Energy , which accounts for almost 10% of the Irish CPI and a slightly higher share of the equivalent EA index, tends to be the most volatile inflation component. This reflects the nature of crude oil demand , which is very unresponsive to price in the short run and so small changes in supply can have a large impact , although the full knock-on effect on the market price of fuel is diluted somewhat by the incidence of tax, which is high in many European countries, including Ireland. This works to dampen the effect of a sharp rise in crude prices and to reduce the gain to consumers following a large fall, although the impact on the CPI can still be significant if the move in crude prices is large enough.
That has certainly been the case in 2015; Irish energy prices in July were 6.7% lower than the previous year with a similar fall across the EA, helping to reduce overall inflation rates. For example, the annual EA inflation rate in August was just 0.2% instead of 1.1% if one excludes the energy impact.
The consensus view, and one shared by the ECB, envisaged inflation picking up in the latter months of 2015 as the impact of weaker energy prices dropped out of the annual inflation rate but that now looks less likely following renewed falls in energy and other commodity prices; the price of Brent crude had appeared to be stabilising at over $60 a barrel in the early summer but started to slide in July, with the decline gaining momentum through most of August, to a low of under $43 at one point, levels last seen during the global financial crash in late 2008. Brent has recovered a little ground of late but that plunge, which was even sharper in euro terms, should translate in to another round of lower fuel prices and hence overall inflation rates- our own Irish Petrol Price Indicator points to €1.31 a litre from around €1.43 a month ago.
What has precipitated such a slide in the price of crude? Global economic activity is less energy intensive than it was but the International Energy Agency (IEA) still envisages world oil demand rising by 1.6 million barrels per day (mbd) in 2015, a significant pick up from the 2014 outturn. Weaker than expected growth in China could reduce that estimate but it seems clear that demand is not the main issue. Supply would therefore seem to be the driver of the price collapse, and that is indeed the case, with some estimates putting the excess available in the market in q2 at some 3mbd, an extraordinary figure by historical standards, and helping to push OECD oil inventories to record levels.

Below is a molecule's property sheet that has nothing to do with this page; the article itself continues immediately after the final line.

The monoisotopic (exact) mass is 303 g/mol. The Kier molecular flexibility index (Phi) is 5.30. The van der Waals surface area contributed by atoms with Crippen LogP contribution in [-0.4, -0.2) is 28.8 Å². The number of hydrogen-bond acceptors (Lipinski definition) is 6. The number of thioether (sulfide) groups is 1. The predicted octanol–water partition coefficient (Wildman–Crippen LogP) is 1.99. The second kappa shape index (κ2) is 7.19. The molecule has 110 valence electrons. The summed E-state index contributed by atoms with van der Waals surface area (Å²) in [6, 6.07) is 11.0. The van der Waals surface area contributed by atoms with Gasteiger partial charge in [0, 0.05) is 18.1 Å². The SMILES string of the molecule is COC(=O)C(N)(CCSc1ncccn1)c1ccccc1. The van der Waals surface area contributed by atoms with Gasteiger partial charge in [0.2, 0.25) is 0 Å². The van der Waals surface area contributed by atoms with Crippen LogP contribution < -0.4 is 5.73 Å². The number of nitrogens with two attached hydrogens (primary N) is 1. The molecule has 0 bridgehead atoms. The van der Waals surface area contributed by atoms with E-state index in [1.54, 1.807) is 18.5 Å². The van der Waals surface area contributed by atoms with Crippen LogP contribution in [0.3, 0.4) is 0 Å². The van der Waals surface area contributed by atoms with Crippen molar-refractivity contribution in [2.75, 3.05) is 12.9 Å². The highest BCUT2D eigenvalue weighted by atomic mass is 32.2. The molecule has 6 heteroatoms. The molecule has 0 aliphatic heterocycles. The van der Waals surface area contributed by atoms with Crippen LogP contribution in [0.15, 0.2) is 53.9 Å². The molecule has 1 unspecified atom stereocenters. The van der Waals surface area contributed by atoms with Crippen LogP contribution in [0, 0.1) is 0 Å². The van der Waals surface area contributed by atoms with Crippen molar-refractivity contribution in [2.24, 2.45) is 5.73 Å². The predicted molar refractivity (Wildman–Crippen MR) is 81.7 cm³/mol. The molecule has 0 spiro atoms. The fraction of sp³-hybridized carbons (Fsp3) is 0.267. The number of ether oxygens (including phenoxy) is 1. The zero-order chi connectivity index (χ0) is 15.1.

One factor at work is the continuing rise in non-OPEC supply, which is put at around 1.3mbd in 2015, largely reflecting higher US output, including that from shale. Iraqi supply has also risen substantially over the past year (to record levels) and one might expect Saudi Arabia, the traditional swing producer in OPEC, to reduce production and hence supply from the cartel in order to support price. That has not happened , implying the Kingdom is adopting a new strategy, perhaps with the aim of impacting the future development of non-OPEC supply, particularly from shale. Whatever the rationale the result is that the world is awash with oil at the moment and few analysts envisage a significant rise in prices over the next few years. Supply shocks are always possible, of course, which would change the outlook, but in the short term at least consumers are likely to receive another boost to purchasing power via lower fuel costs.